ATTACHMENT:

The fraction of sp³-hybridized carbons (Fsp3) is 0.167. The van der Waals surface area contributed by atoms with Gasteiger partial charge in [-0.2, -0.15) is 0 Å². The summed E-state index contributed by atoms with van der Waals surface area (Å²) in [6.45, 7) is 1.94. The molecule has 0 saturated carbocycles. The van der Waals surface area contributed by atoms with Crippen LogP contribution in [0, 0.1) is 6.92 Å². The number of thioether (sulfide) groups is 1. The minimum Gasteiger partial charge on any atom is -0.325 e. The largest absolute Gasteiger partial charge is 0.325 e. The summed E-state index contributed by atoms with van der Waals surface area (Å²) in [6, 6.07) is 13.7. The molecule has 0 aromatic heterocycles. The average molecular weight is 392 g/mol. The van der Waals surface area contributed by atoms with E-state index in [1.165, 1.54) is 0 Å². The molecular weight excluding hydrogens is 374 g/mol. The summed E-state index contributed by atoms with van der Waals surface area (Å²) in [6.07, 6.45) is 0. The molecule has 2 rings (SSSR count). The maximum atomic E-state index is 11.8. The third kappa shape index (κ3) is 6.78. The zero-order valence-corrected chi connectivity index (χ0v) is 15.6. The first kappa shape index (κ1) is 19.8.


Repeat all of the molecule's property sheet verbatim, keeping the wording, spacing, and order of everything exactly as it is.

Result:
The fraction of sp³-hybridized carbons (Fsp3) is 0.167. The van der Waals surface area contributed by atoms with Gasteiger partial charge in [-0.2, -0.15) is 0 Å². The summed E-state index contributed by atoms with van der Waals surface area (Å²) in [6.45, 7) is 1.94. The molecule has 0 saturated carbocycles. The van der Waals surface area contributed by atoms with Crippen LogP contribution in [0, 0.1) is 6.92 Å². The number of thioether (sulfide) groups is 1. The minimum Gasteiger partial charge on any atom is -0.325 e. The largest absolute Gasteiger partial charge is 0.325 e. The summed E-state index contributed by atoms with van der Waals surface area (Å²) in [6, 6.07) is 13.7. The molecule has 0 aromatic heterocycles. The average molecular weight is 392 g/mol. The van der Waals surface area contributed by atoms with E-state index in [1.165, 1.54) is 0 Å². The molecular weight excluding hydrogens is 374 g/mol. The summed E-state index contributed by atoms with van der Waals surface area (Å²) in [6.07, 6.45) is 0. The molecule has 2 rings (SSSR count). The maximum atomic E-state index is 11.8. The third kappa shape index (κ3) is 6.78. The zero-order valence-corrected chi connectivity index (χ0v) is 15.6. The first kappa shape index (κ1) is 19.8.